Hugely popular with Reykjavikers seeking an affordable spot for lunch who come for its fresh baked bread, home made soups, and its fantastic fish of the day (fish cakes on the day I went), Ostabúðin doesn't seem to be on the radar of the tourist guidebooks.
Ostabúðin’s little hidden secret is its cosy restaurant on the bottom floor, open during lunch hours, (from 11:30 to 14:30). The small space only has a couple of seats and usually fills up quickly every day, but as the service is fast you don't have to wait long.
This is a fabulous place down near the Old Harbour. Service is semi-canteen style in a slightly industrial setting. There are burgundy tables and chairs, velvet curtains, dark grey stone counter, daily fish offerings and specials all chalked up on the blackboard.
The ingredients are all organic.
Haddock 1290ISK, garlic chips 450ISK, tap water is free (as always), tzatziki skyronnaise 250ISK. My meal came to 2000ISK (£12.50) for three huge bits of fish in a really nice light batter, the fish was perfectly cooked inside. The chips aren’t French fry matchstick style, but potato wedges, and a little oily.
The skyronnaise (the bistro’s own mayo/sauce made with skyr instead) is really great:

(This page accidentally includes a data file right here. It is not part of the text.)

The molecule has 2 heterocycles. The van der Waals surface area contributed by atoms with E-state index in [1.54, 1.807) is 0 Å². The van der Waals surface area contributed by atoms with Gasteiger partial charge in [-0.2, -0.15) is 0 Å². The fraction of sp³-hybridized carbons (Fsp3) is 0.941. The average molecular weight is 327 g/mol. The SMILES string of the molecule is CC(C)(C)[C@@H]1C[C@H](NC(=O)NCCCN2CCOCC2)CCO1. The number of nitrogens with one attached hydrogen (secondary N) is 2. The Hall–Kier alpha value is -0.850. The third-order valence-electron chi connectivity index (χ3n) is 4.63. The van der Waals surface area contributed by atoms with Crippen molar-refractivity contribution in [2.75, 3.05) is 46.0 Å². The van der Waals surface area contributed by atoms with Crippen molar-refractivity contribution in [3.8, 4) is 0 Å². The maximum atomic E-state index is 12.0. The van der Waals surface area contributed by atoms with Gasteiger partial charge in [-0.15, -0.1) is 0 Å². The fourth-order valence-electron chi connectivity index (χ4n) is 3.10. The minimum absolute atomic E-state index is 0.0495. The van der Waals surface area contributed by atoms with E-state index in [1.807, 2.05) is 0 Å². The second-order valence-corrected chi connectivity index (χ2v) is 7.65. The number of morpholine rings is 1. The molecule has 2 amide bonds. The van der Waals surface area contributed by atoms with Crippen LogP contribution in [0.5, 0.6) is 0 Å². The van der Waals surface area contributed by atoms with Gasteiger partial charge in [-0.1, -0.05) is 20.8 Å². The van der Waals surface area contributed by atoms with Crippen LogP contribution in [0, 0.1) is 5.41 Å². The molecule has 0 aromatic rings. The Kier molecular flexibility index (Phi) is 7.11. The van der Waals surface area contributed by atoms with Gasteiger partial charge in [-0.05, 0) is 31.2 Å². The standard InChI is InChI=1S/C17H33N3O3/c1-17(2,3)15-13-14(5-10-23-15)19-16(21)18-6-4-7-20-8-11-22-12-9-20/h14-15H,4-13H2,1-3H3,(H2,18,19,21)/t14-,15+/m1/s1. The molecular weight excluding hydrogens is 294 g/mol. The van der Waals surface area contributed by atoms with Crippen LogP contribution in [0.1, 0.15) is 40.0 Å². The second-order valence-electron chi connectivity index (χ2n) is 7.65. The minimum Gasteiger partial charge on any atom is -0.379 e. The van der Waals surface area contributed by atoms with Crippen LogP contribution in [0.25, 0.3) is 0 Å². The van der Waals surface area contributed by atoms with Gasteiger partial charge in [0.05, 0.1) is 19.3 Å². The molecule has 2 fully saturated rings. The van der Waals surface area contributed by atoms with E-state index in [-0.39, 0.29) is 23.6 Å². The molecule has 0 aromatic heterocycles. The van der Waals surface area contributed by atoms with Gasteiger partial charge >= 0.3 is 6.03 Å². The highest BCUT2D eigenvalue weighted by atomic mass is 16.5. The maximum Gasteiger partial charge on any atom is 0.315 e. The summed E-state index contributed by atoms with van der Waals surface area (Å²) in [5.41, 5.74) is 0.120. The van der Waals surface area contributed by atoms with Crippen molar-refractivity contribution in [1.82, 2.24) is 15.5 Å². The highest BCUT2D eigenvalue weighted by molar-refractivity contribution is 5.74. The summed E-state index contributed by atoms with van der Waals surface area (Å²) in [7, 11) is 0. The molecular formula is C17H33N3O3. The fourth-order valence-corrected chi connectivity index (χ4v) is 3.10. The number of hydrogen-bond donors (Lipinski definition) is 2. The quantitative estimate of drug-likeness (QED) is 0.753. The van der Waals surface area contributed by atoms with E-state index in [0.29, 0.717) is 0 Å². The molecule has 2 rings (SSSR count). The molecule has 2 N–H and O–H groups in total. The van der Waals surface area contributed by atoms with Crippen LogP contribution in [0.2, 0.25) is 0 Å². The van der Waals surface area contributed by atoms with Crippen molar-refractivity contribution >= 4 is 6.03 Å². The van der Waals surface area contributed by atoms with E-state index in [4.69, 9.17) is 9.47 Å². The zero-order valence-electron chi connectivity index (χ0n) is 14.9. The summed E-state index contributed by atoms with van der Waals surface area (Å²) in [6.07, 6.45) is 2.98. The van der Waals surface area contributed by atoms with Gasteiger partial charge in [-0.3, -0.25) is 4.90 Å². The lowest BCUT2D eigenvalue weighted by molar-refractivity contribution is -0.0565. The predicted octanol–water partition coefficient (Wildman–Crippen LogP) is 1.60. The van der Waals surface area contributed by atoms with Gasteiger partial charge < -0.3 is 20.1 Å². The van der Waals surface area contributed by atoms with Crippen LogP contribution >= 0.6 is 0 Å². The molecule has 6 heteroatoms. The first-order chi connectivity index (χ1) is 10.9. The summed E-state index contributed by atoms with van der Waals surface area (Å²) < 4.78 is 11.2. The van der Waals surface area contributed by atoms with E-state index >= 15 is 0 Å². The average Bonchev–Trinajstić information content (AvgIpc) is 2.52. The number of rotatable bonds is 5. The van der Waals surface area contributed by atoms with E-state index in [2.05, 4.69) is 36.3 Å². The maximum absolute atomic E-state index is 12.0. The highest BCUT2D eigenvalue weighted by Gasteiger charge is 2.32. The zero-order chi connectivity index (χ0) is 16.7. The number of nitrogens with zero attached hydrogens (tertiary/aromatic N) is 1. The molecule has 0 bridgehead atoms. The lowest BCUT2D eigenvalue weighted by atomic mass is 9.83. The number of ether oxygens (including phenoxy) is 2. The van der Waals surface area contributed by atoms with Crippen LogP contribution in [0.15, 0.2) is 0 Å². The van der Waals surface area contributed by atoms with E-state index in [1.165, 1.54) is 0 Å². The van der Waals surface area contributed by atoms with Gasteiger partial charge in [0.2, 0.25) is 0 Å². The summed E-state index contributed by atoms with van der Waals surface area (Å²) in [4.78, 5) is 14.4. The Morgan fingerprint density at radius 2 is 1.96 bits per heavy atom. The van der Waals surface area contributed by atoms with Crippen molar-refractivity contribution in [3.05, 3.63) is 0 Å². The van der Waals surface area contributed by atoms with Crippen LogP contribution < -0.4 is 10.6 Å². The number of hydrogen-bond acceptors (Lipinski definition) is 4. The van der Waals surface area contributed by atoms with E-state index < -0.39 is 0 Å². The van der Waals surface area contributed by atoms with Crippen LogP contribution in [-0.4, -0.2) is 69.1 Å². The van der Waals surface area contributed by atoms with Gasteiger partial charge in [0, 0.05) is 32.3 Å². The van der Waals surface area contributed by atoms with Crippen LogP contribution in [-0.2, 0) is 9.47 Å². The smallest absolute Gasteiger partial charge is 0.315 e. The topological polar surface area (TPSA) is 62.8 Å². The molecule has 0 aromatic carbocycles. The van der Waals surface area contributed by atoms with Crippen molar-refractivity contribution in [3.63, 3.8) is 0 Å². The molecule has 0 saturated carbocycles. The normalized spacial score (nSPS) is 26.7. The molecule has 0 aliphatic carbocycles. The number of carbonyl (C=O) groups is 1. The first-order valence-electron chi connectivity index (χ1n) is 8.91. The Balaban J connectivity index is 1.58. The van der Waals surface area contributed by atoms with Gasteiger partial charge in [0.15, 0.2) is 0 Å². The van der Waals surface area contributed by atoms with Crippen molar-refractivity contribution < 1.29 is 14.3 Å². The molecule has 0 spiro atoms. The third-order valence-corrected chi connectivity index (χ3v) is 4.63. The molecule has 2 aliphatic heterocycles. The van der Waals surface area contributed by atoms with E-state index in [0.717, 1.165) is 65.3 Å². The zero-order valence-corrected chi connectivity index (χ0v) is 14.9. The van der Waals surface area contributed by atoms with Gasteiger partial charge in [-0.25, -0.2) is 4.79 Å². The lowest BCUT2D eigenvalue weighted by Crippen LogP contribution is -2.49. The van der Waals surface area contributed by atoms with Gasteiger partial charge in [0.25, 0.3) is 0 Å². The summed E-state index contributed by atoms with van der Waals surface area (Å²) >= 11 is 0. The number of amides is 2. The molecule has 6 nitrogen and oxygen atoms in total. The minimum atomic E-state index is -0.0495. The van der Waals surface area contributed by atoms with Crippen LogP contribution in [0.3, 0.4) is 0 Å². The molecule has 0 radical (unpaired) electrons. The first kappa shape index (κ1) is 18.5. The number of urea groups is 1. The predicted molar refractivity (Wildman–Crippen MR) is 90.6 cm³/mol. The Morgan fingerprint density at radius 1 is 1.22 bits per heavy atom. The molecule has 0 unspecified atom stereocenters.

the price for all skyronnaise sauces is 250ISK and you can choose from lots of different ones such as basil and garlic, coriander and lime or rosemary and green apple.
Trúnó is a friendly, laid-back café with tiny library of queer literature, easy listening background music, and lilac walls. Apparently the word ‘trúnó’ translates as ‘when you sit down and have a heart to heart with somebody and tell your deepest secrets….’ (according to the friendly Norwegian waitress).
The fabulous nightclub, Barbara, is next door, you can't miss it with its bright pink walls and rainbow flags everywhere. Start the evening with a cocktail at Trúnó then party late into the next morning with Barbara.
Fish Factory (Fiskfélagið) has been open for 18 months and is really shaking up the Reykjavik world of fine dining.
23-year-old wizzkid chef Gústav Axel Gunnlaugsson won the Icelandic Chef of the Year 2010 award.
Gústav Axel was born in Húsavík and is the youngest person ever to win this award.
His ‘Around Iceland’ menu gives a real taste of this Arctic land, where flavours spice up the dark winter months.
Fish Factory is housed in the unusual Zimsen building, dating from 1884.
Previously, the house was located in another part of Reykjavik, but in 2006, the building was uprooted and renovated before being replanted at Grófartorg in 2008.
Fish Factory’s philosophy is to use Icelandic ingredients fused with herbs and spices from around the world.
Icelandic chefs are very proud of local ingredients such as lamb, langoustine, whale, puffin and, of course, fish.
Fish Factory highlights produce from all parts of Iceland in a fun, comfortable, yet classy setting.
The interior is dark and cosy with light streaming through stained glass windows.
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